Impact Benefit Agreements Mining

ACCORDS are legally binding agreements negotiated by the private sector, which establish formal relationships between Aboriginal communities and industry representatives. With a few exceptions, governments are not directly involved in the development or negotiation of these bilateral agreements4. It is important that IBAs differ from revenue-sharing agreements between governments and Aboriginal groups that share government revenues such as royalties and taxes generated by resource developments. Policies for sharing resource revenues vary by province and territory. In some legal systems, such as British Columbia, a particular project may require both ACCORDS and resource-sharing agreements. Other jurisdictions do not ask for 5. We are studying the potential of impact and benefit agreements (EECs) in power structures (re) producing in the context of neoliberal governance. The nature of the benefits that fall within the scope of the IBAs may also have an impact on the negotiation process. Many Aboriginal communities see resource development as a means of meeting the community`s persistent needs, such as. B deficits in infrastructure and social services29. In addition, investments in social services such as housing, family counselling and child care can offset the potentially negative effects of resource developments on the Community.30 However, IICs tend to focus more on economic benefits, such as employment and business development opportunities. , and not exclusively on social benefits.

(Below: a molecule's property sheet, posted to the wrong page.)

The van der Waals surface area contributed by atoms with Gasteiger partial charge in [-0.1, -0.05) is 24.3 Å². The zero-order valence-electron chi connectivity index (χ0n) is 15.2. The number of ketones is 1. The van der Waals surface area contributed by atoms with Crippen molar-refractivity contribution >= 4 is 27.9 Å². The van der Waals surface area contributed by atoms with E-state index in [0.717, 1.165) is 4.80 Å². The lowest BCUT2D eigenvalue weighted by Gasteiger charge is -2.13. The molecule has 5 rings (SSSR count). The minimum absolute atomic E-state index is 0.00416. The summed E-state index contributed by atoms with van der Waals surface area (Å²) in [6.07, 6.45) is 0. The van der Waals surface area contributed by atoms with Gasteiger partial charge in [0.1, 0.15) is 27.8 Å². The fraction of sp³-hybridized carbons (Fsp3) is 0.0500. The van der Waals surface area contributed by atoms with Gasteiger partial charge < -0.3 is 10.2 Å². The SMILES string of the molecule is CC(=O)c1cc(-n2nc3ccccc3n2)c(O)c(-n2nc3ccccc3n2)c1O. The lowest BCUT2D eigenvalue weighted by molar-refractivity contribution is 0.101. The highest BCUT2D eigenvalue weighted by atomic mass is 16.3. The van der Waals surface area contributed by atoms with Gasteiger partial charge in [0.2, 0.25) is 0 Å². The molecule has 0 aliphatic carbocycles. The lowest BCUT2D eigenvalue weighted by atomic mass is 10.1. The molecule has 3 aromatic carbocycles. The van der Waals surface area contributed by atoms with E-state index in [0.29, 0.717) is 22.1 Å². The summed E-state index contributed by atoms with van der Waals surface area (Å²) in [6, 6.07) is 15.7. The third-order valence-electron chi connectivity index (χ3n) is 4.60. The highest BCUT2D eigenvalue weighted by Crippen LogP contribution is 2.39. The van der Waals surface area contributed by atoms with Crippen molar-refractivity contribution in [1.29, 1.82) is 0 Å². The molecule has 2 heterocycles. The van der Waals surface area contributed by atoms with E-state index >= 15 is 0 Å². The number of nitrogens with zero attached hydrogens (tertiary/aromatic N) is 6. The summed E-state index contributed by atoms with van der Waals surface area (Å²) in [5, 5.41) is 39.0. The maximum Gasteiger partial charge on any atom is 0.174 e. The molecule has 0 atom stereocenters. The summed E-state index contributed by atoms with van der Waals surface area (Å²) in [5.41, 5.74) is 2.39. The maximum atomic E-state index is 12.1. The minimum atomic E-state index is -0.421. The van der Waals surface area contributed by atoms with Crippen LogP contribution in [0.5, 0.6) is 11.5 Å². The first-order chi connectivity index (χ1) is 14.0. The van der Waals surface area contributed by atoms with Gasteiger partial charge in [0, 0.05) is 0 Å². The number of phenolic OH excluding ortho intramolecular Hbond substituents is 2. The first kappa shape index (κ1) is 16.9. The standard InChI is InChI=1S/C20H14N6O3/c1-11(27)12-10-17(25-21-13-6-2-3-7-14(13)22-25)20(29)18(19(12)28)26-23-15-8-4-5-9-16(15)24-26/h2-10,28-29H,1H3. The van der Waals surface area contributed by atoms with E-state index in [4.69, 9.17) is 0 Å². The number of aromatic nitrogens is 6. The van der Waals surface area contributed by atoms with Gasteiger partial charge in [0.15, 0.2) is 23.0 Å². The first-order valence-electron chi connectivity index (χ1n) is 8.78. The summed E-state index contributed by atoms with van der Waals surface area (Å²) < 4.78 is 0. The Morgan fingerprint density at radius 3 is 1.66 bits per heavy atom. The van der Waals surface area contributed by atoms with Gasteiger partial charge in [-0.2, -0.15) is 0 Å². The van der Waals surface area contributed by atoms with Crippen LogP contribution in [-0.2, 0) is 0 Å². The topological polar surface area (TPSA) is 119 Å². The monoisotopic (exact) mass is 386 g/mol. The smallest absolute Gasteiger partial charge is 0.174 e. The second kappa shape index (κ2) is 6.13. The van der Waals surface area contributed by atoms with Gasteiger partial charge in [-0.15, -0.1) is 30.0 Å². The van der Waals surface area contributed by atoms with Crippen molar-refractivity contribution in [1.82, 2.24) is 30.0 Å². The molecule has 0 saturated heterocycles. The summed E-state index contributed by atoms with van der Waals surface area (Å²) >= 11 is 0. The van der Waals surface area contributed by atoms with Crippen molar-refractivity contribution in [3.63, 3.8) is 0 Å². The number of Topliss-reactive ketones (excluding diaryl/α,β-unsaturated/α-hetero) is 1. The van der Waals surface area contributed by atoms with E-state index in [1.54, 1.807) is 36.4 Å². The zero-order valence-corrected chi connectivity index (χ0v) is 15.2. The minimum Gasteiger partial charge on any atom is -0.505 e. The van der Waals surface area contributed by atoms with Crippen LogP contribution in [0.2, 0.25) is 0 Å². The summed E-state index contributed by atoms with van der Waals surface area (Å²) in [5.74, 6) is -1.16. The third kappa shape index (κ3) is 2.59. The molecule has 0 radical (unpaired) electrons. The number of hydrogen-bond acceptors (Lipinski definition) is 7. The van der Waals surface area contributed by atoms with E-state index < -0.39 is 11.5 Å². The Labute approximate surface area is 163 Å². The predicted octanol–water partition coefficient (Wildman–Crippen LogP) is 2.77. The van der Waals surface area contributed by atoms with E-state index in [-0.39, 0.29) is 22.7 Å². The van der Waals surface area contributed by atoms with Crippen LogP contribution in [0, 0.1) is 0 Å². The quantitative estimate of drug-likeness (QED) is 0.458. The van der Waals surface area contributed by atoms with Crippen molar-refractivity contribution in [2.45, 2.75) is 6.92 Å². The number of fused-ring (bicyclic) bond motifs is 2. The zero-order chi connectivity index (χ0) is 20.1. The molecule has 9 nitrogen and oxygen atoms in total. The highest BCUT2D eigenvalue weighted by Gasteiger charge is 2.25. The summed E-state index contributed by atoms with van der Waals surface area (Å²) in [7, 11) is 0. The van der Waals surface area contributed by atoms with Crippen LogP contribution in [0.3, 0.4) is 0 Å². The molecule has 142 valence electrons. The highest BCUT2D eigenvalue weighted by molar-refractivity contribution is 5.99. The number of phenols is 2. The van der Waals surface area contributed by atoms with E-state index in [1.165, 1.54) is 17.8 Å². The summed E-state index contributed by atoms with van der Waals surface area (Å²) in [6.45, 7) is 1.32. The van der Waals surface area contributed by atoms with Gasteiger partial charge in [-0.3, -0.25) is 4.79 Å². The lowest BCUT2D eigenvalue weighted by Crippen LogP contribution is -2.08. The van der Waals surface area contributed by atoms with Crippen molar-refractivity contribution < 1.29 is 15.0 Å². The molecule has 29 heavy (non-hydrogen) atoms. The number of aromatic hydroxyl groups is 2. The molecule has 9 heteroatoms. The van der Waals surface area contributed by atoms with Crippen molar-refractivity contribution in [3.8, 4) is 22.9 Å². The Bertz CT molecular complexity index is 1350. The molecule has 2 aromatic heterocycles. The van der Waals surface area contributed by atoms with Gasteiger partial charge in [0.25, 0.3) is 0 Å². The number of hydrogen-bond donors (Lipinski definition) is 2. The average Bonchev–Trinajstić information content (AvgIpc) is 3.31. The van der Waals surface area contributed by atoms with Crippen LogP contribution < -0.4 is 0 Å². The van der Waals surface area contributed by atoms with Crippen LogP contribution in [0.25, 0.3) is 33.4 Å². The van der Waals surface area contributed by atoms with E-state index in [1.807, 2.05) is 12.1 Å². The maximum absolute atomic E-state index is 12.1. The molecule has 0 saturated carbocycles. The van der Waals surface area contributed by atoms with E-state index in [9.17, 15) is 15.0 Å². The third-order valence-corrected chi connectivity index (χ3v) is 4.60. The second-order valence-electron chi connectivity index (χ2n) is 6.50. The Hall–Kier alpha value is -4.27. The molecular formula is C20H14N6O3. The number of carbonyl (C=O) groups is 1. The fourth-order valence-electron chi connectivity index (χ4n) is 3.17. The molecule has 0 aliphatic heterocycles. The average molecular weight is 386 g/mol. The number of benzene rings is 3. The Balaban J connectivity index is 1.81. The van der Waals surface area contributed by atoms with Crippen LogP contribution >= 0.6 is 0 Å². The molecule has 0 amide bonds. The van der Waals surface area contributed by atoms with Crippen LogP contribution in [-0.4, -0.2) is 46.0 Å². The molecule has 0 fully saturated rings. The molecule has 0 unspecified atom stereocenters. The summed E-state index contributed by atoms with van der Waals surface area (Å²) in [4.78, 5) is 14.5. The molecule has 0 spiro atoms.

Some proponents of the project have refused to accept social benefits in CCIs, which are often seen as a government responsibility.31 Differences between the parties` expectations of the content of an IBA can lead to lengthy negotiations. These delays can be particularly difficult if there is no apparent recourse to negotiations that lead to a deadlock.32 Impact and Benefit Pacts (IBAs) have proven to be a mechanism to promote Aboriginal participation in resource development projects. This document provides a brief overview of the IBA in Canada and describes its content and legal, regulatory and political framework, as well as some issues related to the negotiation and implementation of THE ACCORDS. Community capacity challenges can also have an impact on the implementation of the IBA and on the transfer of long-term benefits to Aboriginal communities. As previously mentioned, IBAs may include training and procurement rules for businesses to help communities achieve long-term economic prosperity and well-being33. The lack of advanced formal education continues to have an impact on opportunities to reach leadership positions, 34 In addition, challenges in commercial capacity, including barriers to access to capital, have limited the development of local Aboriginal businesses and, as a result, have hampered the ability of some Aboriginal communities to take full advantage of IBA-related procurement rules35 at the provincial and territorial level. use of resources with local communities. In Alberta, for example, IBAs are voluntary, while in Saskatchewan, mining companies operating in the northern part of the province must sign land leases.18 Recognizing that labour development opportunities in northern Saskatchewan are limited, these land lease agreements are designed to improve employment and economic opportunities and are required for long-term leases.19 At the federal level. , legislation in Nunavut, the offshore region and part of the Northwest Territories requires oil and gas advocates to develop performance plans that maximize employment and business opportunities for northerners.17

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